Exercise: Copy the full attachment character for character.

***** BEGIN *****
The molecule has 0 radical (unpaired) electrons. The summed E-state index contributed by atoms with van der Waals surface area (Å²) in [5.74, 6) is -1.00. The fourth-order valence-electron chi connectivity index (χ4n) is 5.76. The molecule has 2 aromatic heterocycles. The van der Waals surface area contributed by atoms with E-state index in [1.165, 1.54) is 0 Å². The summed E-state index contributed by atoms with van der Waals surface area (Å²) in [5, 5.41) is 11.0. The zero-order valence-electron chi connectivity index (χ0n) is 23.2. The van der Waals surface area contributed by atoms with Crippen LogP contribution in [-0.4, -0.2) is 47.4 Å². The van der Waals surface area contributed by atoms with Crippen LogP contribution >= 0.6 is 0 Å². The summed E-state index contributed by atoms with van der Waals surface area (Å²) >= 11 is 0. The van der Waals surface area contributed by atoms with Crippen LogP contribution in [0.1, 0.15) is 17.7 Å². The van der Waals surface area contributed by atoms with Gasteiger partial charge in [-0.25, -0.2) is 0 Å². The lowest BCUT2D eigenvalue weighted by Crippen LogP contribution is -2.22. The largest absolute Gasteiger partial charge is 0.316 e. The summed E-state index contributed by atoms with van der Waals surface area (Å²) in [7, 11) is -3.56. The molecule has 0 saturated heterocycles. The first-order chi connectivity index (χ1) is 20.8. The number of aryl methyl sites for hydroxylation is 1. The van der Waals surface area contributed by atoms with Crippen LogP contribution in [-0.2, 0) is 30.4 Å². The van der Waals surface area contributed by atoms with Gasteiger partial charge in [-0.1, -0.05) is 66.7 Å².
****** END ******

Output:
The molecule has 0 radical (unpaired) electrons. The summed E-state index contributed by atoms with van der Waals surface area (Å²) in [5.74, 6) is -1.00. The fourth-order valence-electron chi connectivity index (χ4n) is 5.76. The molecule has 2 aromatic heterocycles. The van der Waals surface area contributed by atoms with E-state index in [1.165, 1.54) is 0 Å². The summed E-state index contributed by atoms with van der Waals surface area (Å²) in [5, 5.41) is 11.0. The zero-order valence-electron chi connectivity index (χ0n) is 23.2. The van der Waals surface area contributed by atoms with Crippen LogP contribution in [-0.4, -0.2) is 47.4 Å². The van der Waals surface area contributed by atoms with Crippen LogP contribution >= 0.6 is 0 Å². The summed E-state index contributed by atoms with van der Waals surface area (Å²) >= 11 is 0. The van der Waals surface area contributed by atoms with Crippen LogP contribution in [0.1, 0.15) is 17.7 Å². The van der Waals surface area contributed by atoms with Gasteiger partial charge in [-0.25, -0.2) is 0 Å². The lowest BCUT2D eigenvalue weighted by Crippen LogP contribution is -2.22. The largest absolute Gasteiger partial charge is 0.316 e. The summed E-state index contributed by atoms with van der Waals surface area (Å²) in [7, 11) is -3.56. The molecule has 0 saturated heterocycles. The first-order chi connectivity index (χ1) is 20.8. The number of aryl methyl sites for hydroxylation is 1. The van der Waals surface area contributed by atoms with Crippen LogP contribution in [-0.2, 0) is 30.4 Å². The van der Waals surface area contributed by atoms with Gasteiger partial charge in [-0.1, -0.05) is 66.7 Å².